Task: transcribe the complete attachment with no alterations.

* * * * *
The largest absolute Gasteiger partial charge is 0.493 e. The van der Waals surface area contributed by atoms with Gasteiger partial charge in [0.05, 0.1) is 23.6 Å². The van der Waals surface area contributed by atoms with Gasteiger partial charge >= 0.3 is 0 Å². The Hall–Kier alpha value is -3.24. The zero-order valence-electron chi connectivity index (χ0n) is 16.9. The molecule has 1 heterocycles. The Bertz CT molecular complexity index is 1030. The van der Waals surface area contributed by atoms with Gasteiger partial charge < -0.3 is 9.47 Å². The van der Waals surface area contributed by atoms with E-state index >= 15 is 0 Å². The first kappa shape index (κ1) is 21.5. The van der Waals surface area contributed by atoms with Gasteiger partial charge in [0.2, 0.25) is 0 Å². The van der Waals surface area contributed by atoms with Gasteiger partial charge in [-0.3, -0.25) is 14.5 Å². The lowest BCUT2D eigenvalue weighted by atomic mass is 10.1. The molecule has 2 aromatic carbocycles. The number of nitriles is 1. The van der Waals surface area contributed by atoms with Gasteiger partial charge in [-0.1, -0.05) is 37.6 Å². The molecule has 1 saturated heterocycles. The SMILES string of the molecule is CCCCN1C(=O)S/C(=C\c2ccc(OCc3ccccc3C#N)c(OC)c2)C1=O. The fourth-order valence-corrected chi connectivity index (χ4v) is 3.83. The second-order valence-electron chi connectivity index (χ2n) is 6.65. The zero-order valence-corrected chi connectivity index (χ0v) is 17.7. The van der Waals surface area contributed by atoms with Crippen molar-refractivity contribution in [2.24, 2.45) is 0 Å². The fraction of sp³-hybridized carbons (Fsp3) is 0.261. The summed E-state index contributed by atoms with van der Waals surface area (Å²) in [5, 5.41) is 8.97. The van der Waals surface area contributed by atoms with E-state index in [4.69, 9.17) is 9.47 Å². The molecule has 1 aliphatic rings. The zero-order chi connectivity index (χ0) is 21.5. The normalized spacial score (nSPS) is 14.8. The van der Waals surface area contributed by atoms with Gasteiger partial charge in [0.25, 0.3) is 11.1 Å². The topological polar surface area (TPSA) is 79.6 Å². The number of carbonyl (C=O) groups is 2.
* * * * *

The largest absolute Gasteiger partial charge is 0.493 e. The van der Waals surface area contributed by atoms with Gasteiger partial charge in [0.05, 0.1) is 23.6 Å². The van der Waals surface area contributed by atoms with Gasteiger partial charge >= 0.3 is 0 Å². The Hall–Kier alpha value is -3.24. The zero-order valence-electron chi connectivity index (χ0n) is 16.9. The molecule has 1 heterocycles. The Bertz CT molecular complexity index is 1030. The van der Waals surface area contributed by atoms with Gasteiger partial charge < -0.3 is 9.47 Å². The van der Waals surface area contributed by atoms with E-state index >= 15 is 0 Å². The first kappa shape index (κ1) is 21.5. The van der Waals surface area contributed by atoms with Gasteiger partial charge in [0.2, 0.25) is 0 Å². The van der Waals surface area contributed by atoms with Gasteiger partial charge in [-0.3, -0.25) is 14.5 Å². The lowest BCUT2D eigenvalue weighted by atomic mass is 10.1. The molecule has 2 aromatic carbocycles. The number of nitriles is 1. The van der Waals surface area contributed by atoms with Gasteiger partial charge in [-0.1, -0.05) is 37.6 Å². The molecule has 1 saturated heterocycles. The SMILES string of the molecule is CCCCN1C(=O)S/C(=C\c2ccc(OCc3ccccc3C#N)c(OC)c2)C1=O. The fourth-order valence-corrected chi connectivity index (χ4v) is 3.83. The second-order valence-electron chi connectivity index (χ2n) is 6.65. The zero-order valence-corrected chi connectivity index (χ0v) is 17.7. The van der Waals surface area contributed by atoms with Crippen molar-refractivity contribution in [2.24, 2.45) is 0 Å². The fraction of sp³-hybridized carbons (Fsp3) is 0.261. The summed E-state index contributed by atoms with van der Waals surface area (Å²) in [5, 5.41) is 8.97. The van der Waals surface area contributed by atoms with E-state index in [4.69, 9.17) is 9.47 Å². The molecule has 1 aliphatic rings. The zero-order chi connectivity index (χ0) is 21.5. The normalized spacial score (nSPS) is 14.8. The van der Waals surface area contributed by atoms with Gasteiger partial charge in [0.25, 0.3) is 11.1 Å². The topological polar surface area (TPSA) is 79.6 Å². The number of carbonyl (C=O) groups is 2.